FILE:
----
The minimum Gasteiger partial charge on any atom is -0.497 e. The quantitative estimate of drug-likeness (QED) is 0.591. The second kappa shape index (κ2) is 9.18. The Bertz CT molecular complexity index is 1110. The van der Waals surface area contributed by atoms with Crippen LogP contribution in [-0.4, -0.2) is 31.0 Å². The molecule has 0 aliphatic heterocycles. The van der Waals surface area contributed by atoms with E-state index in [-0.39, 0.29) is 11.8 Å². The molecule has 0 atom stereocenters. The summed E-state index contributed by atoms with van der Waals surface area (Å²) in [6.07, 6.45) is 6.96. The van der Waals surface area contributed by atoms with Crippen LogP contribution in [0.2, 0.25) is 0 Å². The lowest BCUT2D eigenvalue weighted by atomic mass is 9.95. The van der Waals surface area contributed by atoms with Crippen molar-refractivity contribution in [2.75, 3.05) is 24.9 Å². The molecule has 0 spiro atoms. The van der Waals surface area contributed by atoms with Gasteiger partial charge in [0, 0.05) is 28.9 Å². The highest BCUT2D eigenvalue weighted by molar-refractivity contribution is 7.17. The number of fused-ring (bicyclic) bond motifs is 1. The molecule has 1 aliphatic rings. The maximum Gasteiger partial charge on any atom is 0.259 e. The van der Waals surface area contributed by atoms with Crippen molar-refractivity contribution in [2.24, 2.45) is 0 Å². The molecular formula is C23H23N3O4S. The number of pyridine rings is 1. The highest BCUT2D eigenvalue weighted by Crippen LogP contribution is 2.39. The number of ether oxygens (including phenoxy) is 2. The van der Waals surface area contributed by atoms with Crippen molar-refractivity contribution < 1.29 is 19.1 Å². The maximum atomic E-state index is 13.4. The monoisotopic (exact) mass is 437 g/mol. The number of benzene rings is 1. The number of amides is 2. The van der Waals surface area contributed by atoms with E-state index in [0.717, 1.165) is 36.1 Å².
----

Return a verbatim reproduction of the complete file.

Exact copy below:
The minimum Gasteiger partial charge on any atom is -0.497 e. The quantitative estimate of drug-likeness (QED) is 0.591. The second kappa shape index (κ2) is 9.18. The Bertz CT molecular complexity index is 1110. The van der Waals surface area contributed by atoms with Crippen LogP contribution in [-0.4, -0.2) is 31.0 Å². The molecule has 0 aliphatic heterocycles. The van der Waals surface area contributed by atoms with E-state index in [-0.39, 0.29) is 11.8 Å². The molecule has 0 atom stereocenters. The summed E-state index contributed by atoms with van der Waals surface area (Å²) in [6.07, 6.45) is 6.96. The van der Waals surface area contributed by atoms with Crippen LogP contribution in [0.2, 0.25) is 0 Å². The lowest BCUT2D eigenvalue weighted by atomic mass is 9.95. The van der Waals surface area contributed by atoms with Crippen molar-refractivity contribution in [2.75, 3.05) is 24.9 Å². The molecule has 0 spiro atoms. The van der Waals surface area contributed by atoms with Gasteiger partial charge in [0, 0.05) is 28.9 Å². The highest BCUT2D eigenvalue weighted by molar-refractivity contribution is 7.17. The number of fused-ring (bicyclic) bond motifs is 1. The molecule has 1 aliphatic rings. The maximum Gasteiger partial charge on any atom is 0.259 e. The van der Waals surface area contributed by atoms with Crippen molar-refractivity contribution in [2.24, 2.45) is 0 Å². The molecular formula is C23H23N3O4S. The number of pyridine rings is 1. The highest BCUT2D eigenvalue weighted by Crippen LogP contribution is 2.39. The number of ether oxygens (including phenoxy) is 2. The van der Waals surface area contributed by atoms with Crippen molar-refractivity contribution < 1.29 is 19.1 Å². The maximum atomic E-state index is 13.4. The monoisotopic (exact) mass is 437 g/mol. The number of benzene rings is 1. The number of amides is 2. The van der Waals surface area contributed by atoms with E-state index in [0.717, 1.165) is 36.1 Å².